How many times had I passed by the columns without seeing them?

Joyce Majiski swears she put the columns up two years ago, and yet, as if I’ve just been given x-ray glasses, this is the first time I’ve noticed them.

Five columns of various earth-tone colours, with metal rings girding their middles and metal caps, all standing on a brick path that leads toward the river — there they are.

Where did they come from all of a sudden?

She’s good-humouredly upset with me. “Open your eyes,” she says, using my name as a swear word under her breath, and laughing. “I bet you didn’t even notice the mosaics on your way here.”

Mosaic circles made of stones matching the five columns are embedded in the path leading to the columns. “I noticed those!” I say, but only because I was coming to interview her about art.

When your mind thinks about art, you notice art.

But the job of an artist who is building an installation piece — a piece of public art — is to make the person stop and notice it.

“I think if the work makes people stop, I have done my job. Even if all they do is ask ‘What is this about?” that is a start. When people engage with a piece of artwork, it means they are looking up, looking down, stopping, listening, looking around and paying attention.”

These words are not lost on me. Where has my head been on all those Canada Days? Or during Rendezvous?

It’s not just me though. Majiski has had others remark from those who don’t know what columns she’s talking about.

Others have begun to use her art as a place to hang posters — which actually damage the surface of the sheet metal.

All of this makes Majiski a bit frustrated. She’s parked a truck out here with a picnic table in the bed, which she climbs on and rivets the metal salmon to the top of the fish column. This has been two years of hard work for her. She’s scuffed the laser-cut sheet metal that was cut down south to take a bit of the brilliance off.

“When I saw the first truck come out here to dig the holes, I knew I was in for a steep learning curve,” she says. “Concrete, stucco, stainless steel and all of the engineering aspects that were involved with each of those elements. I hired many people to help me through each step. I couldn’t have done it without them. I realized doing larger scale public installations often involves teams of people.”

She talks about the City of Whitehorse, and its one per cent for the Arts program — how it’s enriching the whole city. She talks about Ketza Construction digging the holes for her, the people who put the brickwork in — so many people involved.

She’s slapping a large tire on top of another picnic bench and then standing on that side, still talking to me. She’s hoping that the wings she’s putting on top of the bird column are set right for the wind.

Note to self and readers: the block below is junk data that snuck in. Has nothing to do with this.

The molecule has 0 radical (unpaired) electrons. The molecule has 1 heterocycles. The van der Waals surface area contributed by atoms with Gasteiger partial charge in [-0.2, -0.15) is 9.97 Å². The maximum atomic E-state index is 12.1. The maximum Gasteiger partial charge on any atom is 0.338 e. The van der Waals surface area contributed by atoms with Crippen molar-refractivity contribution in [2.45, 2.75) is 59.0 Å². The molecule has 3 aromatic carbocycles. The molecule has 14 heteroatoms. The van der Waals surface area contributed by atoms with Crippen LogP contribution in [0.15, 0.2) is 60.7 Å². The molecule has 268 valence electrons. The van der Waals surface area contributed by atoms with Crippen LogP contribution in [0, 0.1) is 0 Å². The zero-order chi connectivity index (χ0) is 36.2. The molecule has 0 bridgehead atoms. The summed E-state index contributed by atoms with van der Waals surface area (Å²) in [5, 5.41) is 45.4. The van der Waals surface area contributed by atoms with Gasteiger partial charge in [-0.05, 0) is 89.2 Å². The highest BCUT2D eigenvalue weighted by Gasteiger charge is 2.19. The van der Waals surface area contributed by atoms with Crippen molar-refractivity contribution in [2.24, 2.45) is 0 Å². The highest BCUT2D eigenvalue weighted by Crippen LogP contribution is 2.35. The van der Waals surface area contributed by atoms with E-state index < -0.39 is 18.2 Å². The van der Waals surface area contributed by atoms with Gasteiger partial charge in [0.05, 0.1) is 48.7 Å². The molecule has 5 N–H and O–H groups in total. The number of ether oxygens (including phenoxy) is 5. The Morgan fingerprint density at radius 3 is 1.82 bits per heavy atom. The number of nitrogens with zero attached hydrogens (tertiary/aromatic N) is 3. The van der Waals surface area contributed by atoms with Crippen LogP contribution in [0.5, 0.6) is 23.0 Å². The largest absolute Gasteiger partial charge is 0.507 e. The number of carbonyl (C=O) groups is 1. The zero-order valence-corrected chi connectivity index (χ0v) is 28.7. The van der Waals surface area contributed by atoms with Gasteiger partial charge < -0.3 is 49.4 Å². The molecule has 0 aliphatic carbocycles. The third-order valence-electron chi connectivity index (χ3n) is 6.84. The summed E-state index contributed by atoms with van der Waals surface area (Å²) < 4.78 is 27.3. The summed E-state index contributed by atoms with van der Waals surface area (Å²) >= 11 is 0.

“Weather — you have to account for weather — and coordinating the timing of things. These were big challenges at times, as well as juggling how to use the information people gave me. I learned a lot while making this work. I learned you can never have enough rivets.”

They stand about 10 feet high, and now with the final touches of metal shapes — birds, fish, a canoe, willow — she is topping off her creation. How could anyone miss these? They are beautiful.

It took her awhile to find the right earth-tone paints — she wanted colours that would blend in. A-ha! I think. That’s why I can’t see them — they’re camouflaged in earth colours! But the shiny metal girdles, the metal caps — they brilliantly reflect the sun. Ravens from 20 kilometres away could see these.

She stops and smiles at her work — you can tell this is a labour of joy.

Majiski was one of several artists who put in proposals for art at Shipyards Park. Some pieces are inside the building. But she wanted to create something that celebrated the river.

“This used to be the source of all the main transportation in this area. Everything moves by the river. I wanted people to look at the river within the context of this place.”

She chose five “elemental” ways to look at the river — as a place for plants, animals, birds, fish and people. The stucco on the side of the columns show the tracks of the different elements through the river — as if they are mud bearing witness to the traffic of life.

Now these columns lead a viewer toward the river, telling the story of everything that uses that water corridor — including people who look at art. It’s funny how art can both make you think of art and make you re-think your environment — re-see it for the first time.

So, stop and look at the story of the river in metal, stucco and concrete — up and down, all the way round, even touch the prints of animals and leaves and salmon, and think about how the river contains these five elements.

Majiski also highlights how the river now can also be a corridor for art, thought, belief, collaboration and joy.